Report shows increase in BDS campaigns, disruptions on college campuses

A new report from the Israel on Campus Coalition (ICC) published on Nov. 4 states that there has been an increase in boycott, divestment and sanctions (BDS) campaigns and disruptions of pro-Israel events on college campuses over the past three years.

The total number of “BDS and anti-Israel campaigns” went from 20 in the 2016-2017 academic year to 25 in the 2017-2018 academic year and 28 the year after. 

Over the same time frame, the number of disruptions of pro-Israel events on campuses increased from 13 to 18 and then to 23, respectively. The 23 recorded disruptions in the 2018-2019 academic year are the highest number the ICC has recorded since the 2011-2012 academic year.

“As the BDS movement has become more established over time, anti-Israel tactics have become increasingly hostile as Israel’s detractors double down on efforts to make campuses inhospitable to Jews and Zionists,” the report states.

The report goes onto highlight how antisemitic incidents are increasing and have “strong links to anti-Zionist sentiments” on campuses, such as “Free Palestine” graffiti being found on the University of Oregon Hillel’s sign as well as on San Francisco State University next to graffiti of a swastika. 

The report also notes that there are instances of Jewish and pro-Israel students being ostracized on campuses, such as Students for Justice in Palestine (SJP) and Jewish Voice for Peace (JVP) leading a boycott of all Jewish and pro-Israel student groups on New York University’s (NYU) campus. SJP at UC Davis also led a recall effort and boycott against the election of Jewish student Michael Gofman as student president of the university.

“SJP students rallied to the party’s cause, highlighting Gofman’s Jewish and pro-Israel affiliations, but ultimately failed to change the election’s outcome,” the report states. “In a particularly vicious protest, SJP activists screamed obscenities at Gofman, combining anti-Israel chants with calls for his ouster.”

SJP chapters have also held various events on campuses like Cornell University and the University of Minnesota arguing that anti-Zionism isn’t antisemitism, which the report argues were “revisionist attempts to distinguish Zionism from Jewish people-hood, with non-Jewish groups denying that Israel is intrinsic to Jewish identity.”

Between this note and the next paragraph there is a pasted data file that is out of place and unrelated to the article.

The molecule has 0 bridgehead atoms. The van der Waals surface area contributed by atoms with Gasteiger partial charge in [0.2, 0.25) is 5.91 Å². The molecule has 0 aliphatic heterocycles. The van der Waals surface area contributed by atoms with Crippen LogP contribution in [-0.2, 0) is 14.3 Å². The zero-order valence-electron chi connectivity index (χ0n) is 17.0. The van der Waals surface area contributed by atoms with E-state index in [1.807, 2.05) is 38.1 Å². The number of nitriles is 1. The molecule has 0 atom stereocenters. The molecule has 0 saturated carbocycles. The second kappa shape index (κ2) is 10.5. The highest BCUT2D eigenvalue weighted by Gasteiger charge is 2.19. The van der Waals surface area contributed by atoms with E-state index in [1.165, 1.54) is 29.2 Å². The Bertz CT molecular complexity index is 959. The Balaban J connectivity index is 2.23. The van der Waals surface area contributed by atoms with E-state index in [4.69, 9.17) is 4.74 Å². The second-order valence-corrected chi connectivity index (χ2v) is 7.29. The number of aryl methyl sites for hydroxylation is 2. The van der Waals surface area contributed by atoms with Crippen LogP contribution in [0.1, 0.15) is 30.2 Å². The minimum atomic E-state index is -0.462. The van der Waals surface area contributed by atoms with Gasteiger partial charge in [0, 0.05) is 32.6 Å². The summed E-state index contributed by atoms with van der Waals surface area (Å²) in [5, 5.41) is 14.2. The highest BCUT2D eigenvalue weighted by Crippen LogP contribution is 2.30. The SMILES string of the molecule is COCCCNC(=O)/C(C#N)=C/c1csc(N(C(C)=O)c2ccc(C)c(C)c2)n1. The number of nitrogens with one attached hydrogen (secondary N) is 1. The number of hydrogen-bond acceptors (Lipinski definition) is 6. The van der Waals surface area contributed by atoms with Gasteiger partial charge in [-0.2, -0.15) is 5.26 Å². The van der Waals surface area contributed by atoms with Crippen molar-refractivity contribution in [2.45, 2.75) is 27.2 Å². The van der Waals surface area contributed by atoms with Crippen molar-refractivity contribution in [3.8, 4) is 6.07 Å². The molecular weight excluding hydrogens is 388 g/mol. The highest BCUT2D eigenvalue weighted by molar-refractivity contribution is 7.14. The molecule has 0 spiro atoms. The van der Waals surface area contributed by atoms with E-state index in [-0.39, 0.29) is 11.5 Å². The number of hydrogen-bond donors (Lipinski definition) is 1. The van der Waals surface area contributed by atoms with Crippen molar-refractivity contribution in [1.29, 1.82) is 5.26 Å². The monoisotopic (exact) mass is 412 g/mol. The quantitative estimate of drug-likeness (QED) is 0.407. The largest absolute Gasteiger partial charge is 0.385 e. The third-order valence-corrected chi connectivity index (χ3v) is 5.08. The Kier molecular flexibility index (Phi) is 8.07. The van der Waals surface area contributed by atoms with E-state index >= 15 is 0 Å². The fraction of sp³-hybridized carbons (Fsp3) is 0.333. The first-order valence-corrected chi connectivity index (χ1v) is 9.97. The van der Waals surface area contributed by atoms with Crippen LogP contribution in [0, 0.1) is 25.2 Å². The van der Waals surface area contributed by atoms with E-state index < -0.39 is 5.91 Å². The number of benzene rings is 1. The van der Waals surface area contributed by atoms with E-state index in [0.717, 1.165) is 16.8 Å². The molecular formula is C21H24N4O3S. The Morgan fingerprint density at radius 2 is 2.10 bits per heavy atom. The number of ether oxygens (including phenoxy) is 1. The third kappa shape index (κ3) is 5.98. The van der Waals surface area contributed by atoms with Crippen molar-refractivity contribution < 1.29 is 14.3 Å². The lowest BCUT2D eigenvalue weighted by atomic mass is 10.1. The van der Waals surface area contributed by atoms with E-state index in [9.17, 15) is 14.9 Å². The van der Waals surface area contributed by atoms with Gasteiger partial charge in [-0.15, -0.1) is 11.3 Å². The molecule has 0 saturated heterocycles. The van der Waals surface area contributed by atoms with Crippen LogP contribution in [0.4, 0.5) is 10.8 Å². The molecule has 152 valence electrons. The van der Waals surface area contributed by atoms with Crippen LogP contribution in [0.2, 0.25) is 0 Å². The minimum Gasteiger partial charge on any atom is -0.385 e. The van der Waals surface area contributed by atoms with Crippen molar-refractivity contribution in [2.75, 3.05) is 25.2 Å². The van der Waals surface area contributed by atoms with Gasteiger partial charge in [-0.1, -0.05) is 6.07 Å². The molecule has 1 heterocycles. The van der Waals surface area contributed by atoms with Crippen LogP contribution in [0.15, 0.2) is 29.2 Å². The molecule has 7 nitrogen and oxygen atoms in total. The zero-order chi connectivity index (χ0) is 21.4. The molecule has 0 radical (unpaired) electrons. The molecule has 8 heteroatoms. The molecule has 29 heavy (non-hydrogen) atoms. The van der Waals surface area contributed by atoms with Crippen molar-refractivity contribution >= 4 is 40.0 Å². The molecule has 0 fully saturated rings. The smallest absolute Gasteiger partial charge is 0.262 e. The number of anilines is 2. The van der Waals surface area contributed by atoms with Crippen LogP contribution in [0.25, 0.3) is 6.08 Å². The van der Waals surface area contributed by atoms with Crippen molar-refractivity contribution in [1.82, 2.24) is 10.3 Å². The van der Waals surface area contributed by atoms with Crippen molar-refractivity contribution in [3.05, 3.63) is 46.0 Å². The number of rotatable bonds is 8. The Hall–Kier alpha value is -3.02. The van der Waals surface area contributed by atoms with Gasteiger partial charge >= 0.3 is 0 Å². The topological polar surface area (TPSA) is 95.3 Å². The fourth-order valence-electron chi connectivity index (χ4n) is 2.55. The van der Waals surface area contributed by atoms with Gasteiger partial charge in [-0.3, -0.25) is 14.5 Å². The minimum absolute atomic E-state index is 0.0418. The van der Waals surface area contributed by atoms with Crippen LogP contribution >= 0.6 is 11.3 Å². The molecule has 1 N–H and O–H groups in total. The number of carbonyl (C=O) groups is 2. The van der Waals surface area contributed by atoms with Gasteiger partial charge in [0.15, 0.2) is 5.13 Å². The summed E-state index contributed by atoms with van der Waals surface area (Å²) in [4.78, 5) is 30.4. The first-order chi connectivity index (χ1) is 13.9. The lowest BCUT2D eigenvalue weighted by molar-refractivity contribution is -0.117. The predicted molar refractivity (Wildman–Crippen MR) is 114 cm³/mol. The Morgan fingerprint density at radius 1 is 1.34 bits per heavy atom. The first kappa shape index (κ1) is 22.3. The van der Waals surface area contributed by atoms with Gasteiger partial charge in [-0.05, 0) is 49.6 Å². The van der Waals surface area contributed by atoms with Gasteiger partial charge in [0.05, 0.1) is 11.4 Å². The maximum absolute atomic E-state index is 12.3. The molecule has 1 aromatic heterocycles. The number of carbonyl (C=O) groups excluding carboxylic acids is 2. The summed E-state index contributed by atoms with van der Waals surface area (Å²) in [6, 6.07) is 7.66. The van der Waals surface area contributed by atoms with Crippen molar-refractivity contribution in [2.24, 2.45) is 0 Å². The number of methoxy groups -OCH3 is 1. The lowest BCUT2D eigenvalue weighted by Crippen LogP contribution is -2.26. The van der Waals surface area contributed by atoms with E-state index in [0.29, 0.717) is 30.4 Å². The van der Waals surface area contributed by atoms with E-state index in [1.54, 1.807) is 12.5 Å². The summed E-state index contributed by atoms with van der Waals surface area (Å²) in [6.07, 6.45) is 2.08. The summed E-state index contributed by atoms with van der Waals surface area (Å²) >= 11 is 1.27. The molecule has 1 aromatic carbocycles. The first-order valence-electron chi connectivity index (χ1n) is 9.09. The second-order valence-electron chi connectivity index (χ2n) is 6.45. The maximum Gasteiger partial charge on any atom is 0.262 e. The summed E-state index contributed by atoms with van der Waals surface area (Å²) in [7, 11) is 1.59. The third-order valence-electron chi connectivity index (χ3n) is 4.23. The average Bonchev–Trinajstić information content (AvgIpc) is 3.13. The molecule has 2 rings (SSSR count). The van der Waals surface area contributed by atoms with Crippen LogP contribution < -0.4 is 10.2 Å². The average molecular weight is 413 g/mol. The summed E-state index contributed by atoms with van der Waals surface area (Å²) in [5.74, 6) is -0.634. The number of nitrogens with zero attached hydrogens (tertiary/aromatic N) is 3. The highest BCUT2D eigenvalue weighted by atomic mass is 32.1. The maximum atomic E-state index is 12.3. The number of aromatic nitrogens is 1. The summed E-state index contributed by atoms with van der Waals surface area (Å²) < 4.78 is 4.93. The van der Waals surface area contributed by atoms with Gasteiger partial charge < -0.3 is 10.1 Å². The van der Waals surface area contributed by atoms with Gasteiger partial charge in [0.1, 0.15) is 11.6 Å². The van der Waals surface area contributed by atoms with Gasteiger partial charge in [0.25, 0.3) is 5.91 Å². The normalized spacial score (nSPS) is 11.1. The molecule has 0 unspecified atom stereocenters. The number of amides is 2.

The report later argues that SJP has “exploited intersectionality” to advance their cause.

“Intersectionality allowed SJP to connect its grievances with broader causes, and to equate Palestinian struggles with oppression suffered by other groups,” the report states. “In this way, SJP promoted growing hostility toward Jewish students, encouraging and normalizing an environment of antisemitism among minority groups on campus.” 

One of the examples listed in the report includes SJP allying with the African American Student Society and Queer Union at Swarthmore College in their BDS campaign, where they accused the Israeli government of implementing apartheid policies. Another involved SJP at Emory University receiving signatures from the president of the Texas Coalition of Black Democrats and a Black Alliance for Just Immigration organizer in support of the mock eviction notices posted on Emory students’ doors in April.

“Taken together, these efforts demonstrated the central role of coalitions in advancing anti-Israel initiatives,” the report read. “Having established dozens of campus-based partnerships, Israel’s detractors reaped the advantages of intersectionality, leveraging coalitions to intensify attacks on Israel. While coalitional efforts typically focused on BDS, they also encouraged attacks on Jewish students, enabling anti-Israel activists to legitimize clear instances of prejudice under the cover of intersectional coalition support.”

However, the report notes that there has been “a surge in pro-Israel cooperation and coordination” on campuses to combat BDS campaigns, pointing to failed BDS resolutions in UC Santa Barbara, Cornell University and Ohio State University over the past year as examples.

“The rise of antisemitism among anti-Israel groups, combined with tactics of deception and manipulation, presented significant challenges for Israel’s supporters,” the report concludes. “At the same time, protracted anti-Israel initiatives created new obstacles for the pro-Israel campus movement. In the months ahead, pro-Israel students and campus professionals face a complex reality on U.S. campuses.”